'Loki' Disney+ Show Gets 'Rick and Morty' Writer to Rewrite Human History
A mischievous romp through history.
The new Disney+ Loki series set within the Marvel Cinematic Universe could have some Adult Swim vibes because the show just landed Rick and Morty Season 4 writer Michael Waldron as its showrunner.
The Hollywood Reporter reported on Friday that Waldron was hired to helm the Loki series for Disney, though Marvel declined to comment. However, some plot details also emerged as part of the leak.
“Sources say the show will follow Loki as the trickster and shape-shifter pops up throughout human history as an unlikely influencer on historical events,” THR writes.
Loki influencing human events does come as a surprise. The original Thor film made it seem like neither Loki nor Thor had spent any time on Earth at all. In the MCU, Loki was born circa 965 A.D. and probably grew to adulthood by the turn of the millennia, so Hiddleston could feasibly play Loki from the High Middle Ages all the way up until the present.
There’s also the fact that Loki died in Avengers: Infinity War. It’s unclear if Marvel plans to bring him back to life in the upcoming sequel, Avengers: Endgame or at some other point. However, it sounds like this show will skirt the issue by setting the story in the past.
Actor Tom Hiddleston is expected to reprise the role of Loki, though that remains unconfirmed as well.
If he pops up throughout human history to influence various events, then this Loki series might wind up feeling just a bit like a lighthearted Doctor Who or DC’s Legends of Tomorrow. He’s probably not going to show up in 1888 London and become Jack the Ripper. He’s far more likely to travel to in London in the late 1500s to convince Shakespeare to write a play about the Norse God of Mischief.
Though Loki has been portrayed as a villain for most of the time in the MCU, he’s closer to a true Chaotic-Good in terms of D&D alignment. The plot description also puts emphasis on the “trickster” and “shape-shifter” aspects of the character, rather than the whole trying to enslave the human race thing from the original Avengers movie.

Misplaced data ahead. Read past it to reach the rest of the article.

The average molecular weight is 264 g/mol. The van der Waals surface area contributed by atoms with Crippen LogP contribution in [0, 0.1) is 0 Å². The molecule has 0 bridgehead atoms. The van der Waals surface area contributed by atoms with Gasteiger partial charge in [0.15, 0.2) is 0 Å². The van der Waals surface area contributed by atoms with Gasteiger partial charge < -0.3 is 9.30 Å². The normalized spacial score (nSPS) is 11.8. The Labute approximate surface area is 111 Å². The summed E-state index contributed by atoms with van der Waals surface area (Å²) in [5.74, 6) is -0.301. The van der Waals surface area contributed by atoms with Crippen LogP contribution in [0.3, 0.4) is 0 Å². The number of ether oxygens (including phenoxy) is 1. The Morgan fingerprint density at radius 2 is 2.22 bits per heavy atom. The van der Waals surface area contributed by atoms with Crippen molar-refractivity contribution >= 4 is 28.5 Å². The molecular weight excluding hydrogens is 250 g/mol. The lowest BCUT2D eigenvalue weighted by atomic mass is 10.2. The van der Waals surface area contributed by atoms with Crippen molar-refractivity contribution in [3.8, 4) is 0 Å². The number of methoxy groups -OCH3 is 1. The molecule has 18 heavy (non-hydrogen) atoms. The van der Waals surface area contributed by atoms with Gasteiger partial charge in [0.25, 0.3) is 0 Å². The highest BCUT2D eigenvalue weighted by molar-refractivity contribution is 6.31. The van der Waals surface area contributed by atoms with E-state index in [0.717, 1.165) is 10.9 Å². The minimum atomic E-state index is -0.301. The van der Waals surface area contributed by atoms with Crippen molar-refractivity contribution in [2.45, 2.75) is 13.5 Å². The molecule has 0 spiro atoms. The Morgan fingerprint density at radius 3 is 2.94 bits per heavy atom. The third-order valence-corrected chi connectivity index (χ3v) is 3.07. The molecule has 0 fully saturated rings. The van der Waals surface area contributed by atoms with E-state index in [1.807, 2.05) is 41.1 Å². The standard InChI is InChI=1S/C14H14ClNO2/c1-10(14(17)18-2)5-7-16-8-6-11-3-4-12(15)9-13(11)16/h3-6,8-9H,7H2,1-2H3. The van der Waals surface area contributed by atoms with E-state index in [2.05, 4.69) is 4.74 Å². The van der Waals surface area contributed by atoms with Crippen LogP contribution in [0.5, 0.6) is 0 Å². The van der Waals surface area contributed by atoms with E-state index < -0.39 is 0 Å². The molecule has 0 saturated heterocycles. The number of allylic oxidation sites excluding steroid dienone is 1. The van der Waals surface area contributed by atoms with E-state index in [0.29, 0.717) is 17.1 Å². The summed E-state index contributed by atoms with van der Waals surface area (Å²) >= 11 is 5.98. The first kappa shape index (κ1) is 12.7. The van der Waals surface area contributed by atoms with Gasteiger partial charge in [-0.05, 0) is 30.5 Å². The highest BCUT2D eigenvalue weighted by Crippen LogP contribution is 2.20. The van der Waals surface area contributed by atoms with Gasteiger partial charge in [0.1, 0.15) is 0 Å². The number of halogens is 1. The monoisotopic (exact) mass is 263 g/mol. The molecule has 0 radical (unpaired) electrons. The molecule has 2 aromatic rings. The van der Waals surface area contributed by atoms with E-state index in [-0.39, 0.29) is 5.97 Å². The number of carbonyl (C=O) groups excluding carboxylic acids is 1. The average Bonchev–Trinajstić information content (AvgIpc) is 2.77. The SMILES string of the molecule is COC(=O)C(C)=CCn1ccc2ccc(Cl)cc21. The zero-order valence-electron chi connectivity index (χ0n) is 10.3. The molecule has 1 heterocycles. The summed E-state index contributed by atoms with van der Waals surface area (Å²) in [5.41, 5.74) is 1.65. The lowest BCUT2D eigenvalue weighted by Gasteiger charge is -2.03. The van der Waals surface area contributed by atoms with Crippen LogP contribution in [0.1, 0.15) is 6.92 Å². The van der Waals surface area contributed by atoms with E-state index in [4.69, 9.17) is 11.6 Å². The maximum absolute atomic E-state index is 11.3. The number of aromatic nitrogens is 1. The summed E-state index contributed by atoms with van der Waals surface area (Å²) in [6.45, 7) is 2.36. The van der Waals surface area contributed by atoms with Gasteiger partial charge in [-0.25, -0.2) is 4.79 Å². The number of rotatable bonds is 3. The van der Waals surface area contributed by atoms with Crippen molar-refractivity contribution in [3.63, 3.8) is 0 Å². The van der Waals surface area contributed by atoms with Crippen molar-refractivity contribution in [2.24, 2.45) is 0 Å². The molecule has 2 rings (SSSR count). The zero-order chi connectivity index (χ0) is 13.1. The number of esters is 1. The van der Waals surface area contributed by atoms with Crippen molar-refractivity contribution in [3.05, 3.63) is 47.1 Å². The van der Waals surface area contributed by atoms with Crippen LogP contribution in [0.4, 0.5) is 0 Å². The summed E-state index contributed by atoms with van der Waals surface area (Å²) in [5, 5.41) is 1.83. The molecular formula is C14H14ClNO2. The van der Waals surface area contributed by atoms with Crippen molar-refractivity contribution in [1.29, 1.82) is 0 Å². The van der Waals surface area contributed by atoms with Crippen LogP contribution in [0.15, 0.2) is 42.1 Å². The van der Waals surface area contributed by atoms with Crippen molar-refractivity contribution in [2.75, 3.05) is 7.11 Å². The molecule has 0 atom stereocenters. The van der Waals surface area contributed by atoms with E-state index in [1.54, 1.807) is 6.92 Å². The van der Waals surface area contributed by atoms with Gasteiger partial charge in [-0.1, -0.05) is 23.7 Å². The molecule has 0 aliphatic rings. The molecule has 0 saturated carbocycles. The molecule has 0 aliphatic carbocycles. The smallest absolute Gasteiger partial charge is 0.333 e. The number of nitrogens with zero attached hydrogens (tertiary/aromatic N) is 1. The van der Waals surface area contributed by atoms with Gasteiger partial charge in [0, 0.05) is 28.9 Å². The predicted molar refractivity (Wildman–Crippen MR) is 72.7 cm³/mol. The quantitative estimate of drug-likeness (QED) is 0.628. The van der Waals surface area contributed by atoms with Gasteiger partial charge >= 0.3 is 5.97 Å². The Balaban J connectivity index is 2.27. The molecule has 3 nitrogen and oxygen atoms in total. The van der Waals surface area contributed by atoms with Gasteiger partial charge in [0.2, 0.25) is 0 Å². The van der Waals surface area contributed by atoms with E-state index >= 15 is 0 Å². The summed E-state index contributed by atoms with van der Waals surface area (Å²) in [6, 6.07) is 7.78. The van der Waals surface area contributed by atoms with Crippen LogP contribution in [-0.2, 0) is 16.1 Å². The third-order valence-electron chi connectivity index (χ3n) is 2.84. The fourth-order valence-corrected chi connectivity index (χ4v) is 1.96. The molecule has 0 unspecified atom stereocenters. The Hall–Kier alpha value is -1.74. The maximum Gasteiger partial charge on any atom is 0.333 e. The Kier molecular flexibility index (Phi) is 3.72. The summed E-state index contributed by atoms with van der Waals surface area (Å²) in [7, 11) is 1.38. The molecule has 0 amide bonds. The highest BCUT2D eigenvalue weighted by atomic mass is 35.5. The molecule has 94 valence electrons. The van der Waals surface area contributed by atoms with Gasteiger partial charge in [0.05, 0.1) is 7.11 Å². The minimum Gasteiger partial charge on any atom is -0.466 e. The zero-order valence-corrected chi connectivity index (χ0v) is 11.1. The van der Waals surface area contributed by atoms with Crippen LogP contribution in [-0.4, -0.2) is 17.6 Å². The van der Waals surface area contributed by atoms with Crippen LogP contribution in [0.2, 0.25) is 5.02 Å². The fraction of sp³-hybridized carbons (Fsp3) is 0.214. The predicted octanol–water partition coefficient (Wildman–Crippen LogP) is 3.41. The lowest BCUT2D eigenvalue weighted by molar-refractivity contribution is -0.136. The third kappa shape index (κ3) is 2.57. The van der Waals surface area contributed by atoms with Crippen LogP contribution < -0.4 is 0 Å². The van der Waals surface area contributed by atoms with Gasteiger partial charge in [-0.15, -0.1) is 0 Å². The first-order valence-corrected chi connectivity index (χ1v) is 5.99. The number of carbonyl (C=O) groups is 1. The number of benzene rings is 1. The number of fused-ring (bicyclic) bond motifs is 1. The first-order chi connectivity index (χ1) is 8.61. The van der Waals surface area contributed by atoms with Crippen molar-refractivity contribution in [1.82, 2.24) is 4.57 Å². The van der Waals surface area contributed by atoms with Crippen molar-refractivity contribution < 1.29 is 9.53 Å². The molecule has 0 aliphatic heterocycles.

The Loki series also doesn’t necessarily have to progress in a chronological fashion. Each episode could follow a procedural format in a different time and place on Earth as Loki influences various events. Hopefully, the series assumes a comedic tone closer to Thor: Ragnarok than the other two Thor movies.
A comedic tone is one thing, but does showrunner Michael Waldron have enough experience on Rick and Morty to make this Loki show feel similar?
Waldron only became a writer on Rick and Morty with Season 4, so we’ve technically never seen any of his work on the show yet. According to his filmography, he’s only served as a production assistant on four Season 1 episodes. Of those four, “Rixty Minutes” is the only Rick and Morty we’d call top-tier.
Waldron’s also worked with Rick and Morty co-creator Dan Harmon on other series, namely Community and HarmonQuest. Other than this, his resume feels a bit lacking for him to be put in charge of such a high-profile series.
Waldron must’ve had one hell of a pitch for this Loki series. This does, however, continue Marvel Studios’ trend of taking on slightly risky, more indie writers and directors so each new show or movie has a unique tone to it. We’ve trusted their judgment so far, and the MCU has only gotten consistently better, so we have no reason to doubt this Loki series will be anything less than wildly entertaining and easy to watch.
The Loki series has no confirmed release date, but Disney+ should release later this year.